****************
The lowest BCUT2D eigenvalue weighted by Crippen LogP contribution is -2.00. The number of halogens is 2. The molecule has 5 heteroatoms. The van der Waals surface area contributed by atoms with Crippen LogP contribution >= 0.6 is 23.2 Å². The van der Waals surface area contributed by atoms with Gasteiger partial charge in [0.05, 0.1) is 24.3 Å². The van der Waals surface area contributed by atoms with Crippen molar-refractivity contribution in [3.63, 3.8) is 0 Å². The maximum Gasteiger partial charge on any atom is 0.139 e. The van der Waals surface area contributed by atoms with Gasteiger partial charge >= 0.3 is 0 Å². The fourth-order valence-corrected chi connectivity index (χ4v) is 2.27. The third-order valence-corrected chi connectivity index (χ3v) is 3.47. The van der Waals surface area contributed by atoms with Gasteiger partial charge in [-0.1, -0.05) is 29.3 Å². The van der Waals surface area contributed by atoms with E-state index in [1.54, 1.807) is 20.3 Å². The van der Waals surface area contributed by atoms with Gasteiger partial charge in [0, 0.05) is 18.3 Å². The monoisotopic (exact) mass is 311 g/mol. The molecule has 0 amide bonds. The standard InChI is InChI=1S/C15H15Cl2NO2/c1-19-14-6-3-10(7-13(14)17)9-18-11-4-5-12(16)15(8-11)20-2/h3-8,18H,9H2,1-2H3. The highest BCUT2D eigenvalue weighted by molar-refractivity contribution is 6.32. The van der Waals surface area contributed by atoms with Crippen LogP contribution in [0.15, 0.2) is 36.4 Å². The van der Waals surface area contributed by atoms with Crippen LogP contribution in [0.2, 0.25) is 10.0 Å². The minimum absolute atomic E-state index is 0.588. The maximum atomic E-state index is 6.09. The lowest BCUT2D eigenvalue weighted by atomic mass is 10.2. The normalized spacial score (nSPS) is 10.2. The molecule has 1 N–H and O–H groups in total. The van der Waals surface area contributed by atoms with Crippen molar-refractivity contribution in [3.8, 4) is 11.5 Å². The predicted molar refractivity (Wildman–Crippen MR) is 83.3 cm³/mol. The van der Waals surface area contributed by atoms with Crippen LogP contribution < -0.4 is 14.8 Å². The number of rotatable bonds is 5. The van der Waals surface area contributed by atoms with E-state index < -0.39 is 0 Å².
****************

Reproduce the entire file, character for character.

The lowest BCUT2D eigenvalue weighted by Crippen LogP contribution is -2.00. The number of halogens is 2. The molecule has 5 heteroatoms. The van der Waals surface area contributed by atoms with Crippen LogP contribution >= 0.6 is 23.2 Å². The van der Waals surface area contributed by atoms with Gasteiger partial charge in [0.05, 0.1) is 24.3 Å². The van der Waals surface area contributed by atoms with Crippen molar-refractivity contribution in [3.63, 3.8) is 0 Å². The maximum Gasteiger partial charge on any atom is 0.139 e. The van der Waals surface area contributed by atoms with Gasteiger partial charge >= 0.3 is 0 Å². The fourth-order valence-corrected chi connectivity index (χ4v) is 2.27. The third-order valence-corrected chi connectivity index (χ3v) is 3.47. The van der Waals surface area contributed by atoms with Gasteiger partial charge in [-0.1, -0.05) is 29.3 Å². The van der Waals surface area contributed by atoms with E-state index in [1.54, 1.807) is 20.3 Å². The van der Waals surface area contributed by atoms with Gasteiger partial charge in [0, 0.05) is 18.3 Å². The monoisotopic (exact) mass is 311 g/mol. The molecule has 0 amide bonds. The standard InChI is InChI=1S/C15H15Cl2NO2/c1-19-14-6-3-10(7-13(14)17)9-18-11-4-5-12(16)15(8-11)20-2/h3-8,18H,9H2,1-2H3. The highest BCUT2D eigenvalue weighted by molar-refractivity contribution is 6.32. The van der Waals surface area contributed by atoms with Crippen LogP contribution in [0.15, 0.2) is 36.4 Å². The van der Waals surface area contributed by atoms with Crippen LogP contribution in [0.2, 0.25) is 10.0 Å². The minimum absolute atomic E-state index is 0.588. The maximum atomic E-state index is 6.09. The lowest BCUT2D eigenvalue weighted by atomic mass is 10.2. The normalized spacial score (nSPS) is 10.2. The molecule has 1 N–H and O–H groups in total. The van der Waals surface area contributed by atoms with Crippen molar-refractivity contribution in [3.8, 4) is 11.5 Å². The predicted molar refractivity (Wildman–Crippen MR) is 83.3 cm³/mol. The van der Waals surface area contributed by atoms with Crippen LogP contribution < -0.4 is 14.8 Å². The number of rotatable bonds is 5. The van der Waals surface area contributed by atoms with E-state index < -0.39 is 0 Å².